Tuesday, July 26, 2011

Cherrylicious- Updated!

*****Update- there has been a new and improved cherry pie recipe posted here.*****

I've been dying to make a cherry pie.  Everytime I walk into the supermarket I am greeted with beautiful ruby red Bing cherries, and oooh they are so sweet and tasty, I figure they must make a great pie.  However everytime I google for a good cherry pie recipe, they require tart "pie cherries" which makes it hard to get the sugar proportions right for Bing sweet cherries.  Well this weekend I figured, to hell with proportions, I am going to wing it and make me a cherry pie.  I used this recipe from the Joy of Baking, but modified it a bit.  I reduced the amount of sugar to 1/2 cup since the cherries are the sweet Bing variety.  I also used an egg wash instead of cream to coat the top of the crust for browning.   (I've never tried using milk to coat a pie crust.  It might work as well as egg wash, but I've always used egg wash and if it ain't broke...)  Lastly, I am proud to say I used a frozen pie crust.  More about Trader Joe's later.

I took pictures every step of the way, and alas here is a pictorial:

First we must remove the pits in the cherries.  This held me back for about a year, as the thought of a red splattery mess on my white walls made me run from the cherry section of the produce aisle each and every time I considered this endeavor.  Then one day I came across this beauty:

Bed Bath and Beyond is a dangerous place my blog reading friends.  There are way too many goodies to resist leaving without at least one of them.  This was the result of a stress-inducing day a few months ago, and it definitely was worth every penny.

This cherry pitter can remove the pits of up to four cherries at a time.  There are two sets of four impressions to place cherries, one set for large and one for small cherries.  The pits drop into the bottom of the pitter and you can easily discard them as you remove pits.

There was no blood red splatter on my white walls after all, and no pits to be found in the final product.  Overall this $15 item was all it was hyped up to be and more. 

Once you have all of your cherries sans pits, approx 4 cups, put them in a bowl and add the following:

  • 1/2 cup (150 grams) granulated white sugar, or as needed
  • 2 1/2 tablespoons (30 grams) quick cooking tapioca
  • 1/8 teaspoon salt
  • 1 tablespoon fresh lemon juice
  • 1/2 teaspoon pure vanilla extract
  • 1/2 teaspoon Kirsch or 1/4 teaspoon pure almond extract (optional)

Let the cherries sit for approx 15 minutes to let the tapioca dissolve and soften.  Let me digress for a moment and talk a bit about the tapioca vs. corn starch debate.  In my personal experience, I have noticed no difference between the two.  I usually use minute tapioca and I don't pre-grind or anything.  I have read that corn starch doesn't thicken in high acid content foods, so in this case I went with minute tapioca and it worked like a charm, no grittiness and it was perfectly thick.  Do as you see fit in your own pies.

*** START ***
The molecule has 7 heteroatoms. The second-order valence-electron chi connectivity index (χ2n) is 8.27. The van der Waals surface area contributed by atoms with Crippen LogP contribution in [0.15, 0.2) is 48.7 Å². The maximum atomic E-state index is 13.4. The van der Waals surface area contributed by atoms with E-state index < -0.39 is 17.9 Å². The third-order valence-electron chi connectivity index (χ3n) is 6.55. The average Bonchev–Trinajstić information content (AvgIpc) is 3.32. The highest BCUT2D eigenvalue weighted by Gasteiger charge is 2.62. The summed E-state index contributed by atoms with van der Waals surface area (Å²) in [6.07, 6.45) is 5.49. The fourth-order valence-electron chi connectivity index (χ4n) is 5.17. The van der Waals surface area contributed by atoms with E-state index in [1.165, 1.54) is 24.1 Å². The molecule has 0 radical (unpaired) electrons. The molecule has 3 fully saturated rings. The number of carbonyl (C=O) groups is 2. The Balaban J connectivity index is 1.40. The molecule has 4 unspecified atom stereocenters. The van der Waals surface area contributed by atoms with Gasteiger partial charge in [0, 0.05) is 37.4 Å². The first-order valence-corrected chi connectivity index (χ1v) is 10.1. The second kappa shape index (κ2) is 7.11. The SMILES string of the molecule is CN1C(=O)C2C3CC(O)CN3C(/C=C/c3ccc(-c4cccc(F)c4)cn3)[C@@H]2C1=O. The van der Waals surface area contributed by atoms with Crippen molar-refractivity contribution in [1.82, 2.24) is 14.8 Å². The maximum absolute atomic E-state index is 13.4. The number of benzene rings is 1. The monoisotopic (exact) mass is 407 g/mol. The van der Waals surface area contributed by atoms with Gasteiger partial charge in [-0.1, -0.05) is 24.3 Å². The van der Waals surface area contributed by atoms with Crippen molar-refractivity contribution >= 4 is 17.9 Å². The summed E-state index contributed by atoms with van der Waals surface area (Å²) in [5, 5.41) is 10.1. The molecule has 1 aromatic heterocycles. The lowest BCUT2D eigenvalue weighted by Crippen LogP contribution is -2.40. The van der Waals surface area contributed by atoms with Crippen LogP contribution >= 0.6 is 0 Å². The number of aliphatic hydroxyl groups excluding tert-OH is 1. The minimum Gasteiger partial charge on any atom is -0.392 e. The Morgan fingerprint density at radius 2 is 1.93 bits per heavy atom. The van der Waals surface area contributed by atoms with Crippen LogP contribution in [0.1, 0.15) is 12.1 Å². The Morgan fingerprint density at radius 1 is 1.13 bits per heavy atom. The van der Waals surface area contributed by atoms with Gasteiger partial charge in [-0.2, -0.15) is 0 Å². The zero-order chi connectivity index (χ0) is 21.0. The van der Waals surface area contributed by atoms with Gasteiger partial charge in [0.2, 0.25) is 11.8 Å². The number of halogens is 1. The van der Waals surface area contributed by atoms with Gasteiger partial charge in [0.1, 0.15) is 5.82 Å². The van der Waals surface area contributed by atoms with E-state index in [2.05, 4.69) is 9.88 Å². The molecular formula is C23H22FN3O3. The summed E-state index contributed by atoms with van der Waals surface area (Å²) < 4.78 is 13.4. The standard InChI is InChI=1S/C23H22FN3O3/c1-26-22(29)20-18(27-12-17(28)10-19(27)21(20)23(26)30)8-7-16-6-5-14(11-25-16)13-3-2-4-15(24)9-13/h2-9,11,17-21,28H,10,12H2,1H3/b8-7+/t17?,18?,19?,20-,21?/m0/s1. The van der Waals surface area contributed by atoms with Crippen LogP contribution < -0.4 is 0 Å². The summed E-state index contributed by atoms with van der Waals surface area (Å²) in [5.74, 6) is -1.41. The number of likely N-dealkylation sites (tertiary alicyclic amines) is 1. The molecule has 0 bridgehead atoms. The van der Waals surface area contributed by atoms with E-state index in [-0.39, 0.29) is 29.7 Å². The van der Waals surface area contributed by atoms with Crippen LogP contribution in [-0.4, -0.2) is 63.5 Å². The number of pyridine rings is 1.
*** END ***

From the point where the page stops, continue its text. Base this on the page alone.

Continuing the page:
Now for the pie crust.  I use frozen pie crust because Trader Joe's sells an amazingly just-like-homeade frozen crust and I just can't resist the ease of using it.
I leave the pie crusts out on the counter for approximately 2 hours, flipping them over after one hour to make sure they evenly defrost, and the crust is perfect every time.  People often ask me in amazement if I made my own crust and I love sharing with them the fact that it is from Trader Joe's because that store is so amazing that everyone who is lucky enough to have one nearby should go and support them.  Their food standards are supreme and I want them to grow and grow.

Once the crust is defrosted, you must place in a pie dish.  I use a Farberware glass 9 inch pie plate.  It is deep but not hugely so.  I sometimes grease the plate with Pam spray but mostly I forget and curse myself later. 

Gently lay your pie crust over the pie plate and carefully ease it down to form the bottom crust.  It is perfectly fine if the crust cracks and you need to patch it back together, so be easy on yourself!  As you bake more pies, the technique gets easier. 

Once the crust is in place, take poultry shears and trim the excess around the pie plate, leaving about 1/8" hanging off the edge of the plate.  This will be used to seal and flute the edges later.

Now the cherries are ready to be put in the crust.  Pour the cherries in, making sure to distribute as evenly as you can.  I usually like my pies to be jammed full of fruit, so I like my fruit to mount up about an inch higher than the height of the pie plate.

Now place the two tablespoons of unsalted butter, sliced into four pieces, on the top of the cherries.

Now you are ready to place the top crust on the pie.  Take your egg wash (one whole egg, scrambled, and about a tablespoon of cool water mixed in) and brush some around the edge of the pie crust.  This will make the bottom and top crust stick together nicely.

Sealing the pie crusts together
Place the top crust gently on the pie, patching any cracks as needed.  Trim the excess off the side, leaving about an 1/8" again for sealing and fluting.  Gently fold the top excess under the bottom excess, working your way around the entire pie.

Now it's time to make the pie purdy.  To get that rippled effect along the outside edge of the pie, called Fluting, put your index finder on your right hand under the now sealed edge of the crust.  Take the index and thumb of your left hand and gently push down on either side of the crust around your right hand's index finger. This will make the first bump in the fluting pattern.  Go around the entire pie making the distance between flutes as even as you can.  Perfection is overated, so again, enjoy yourself and don't go nuts.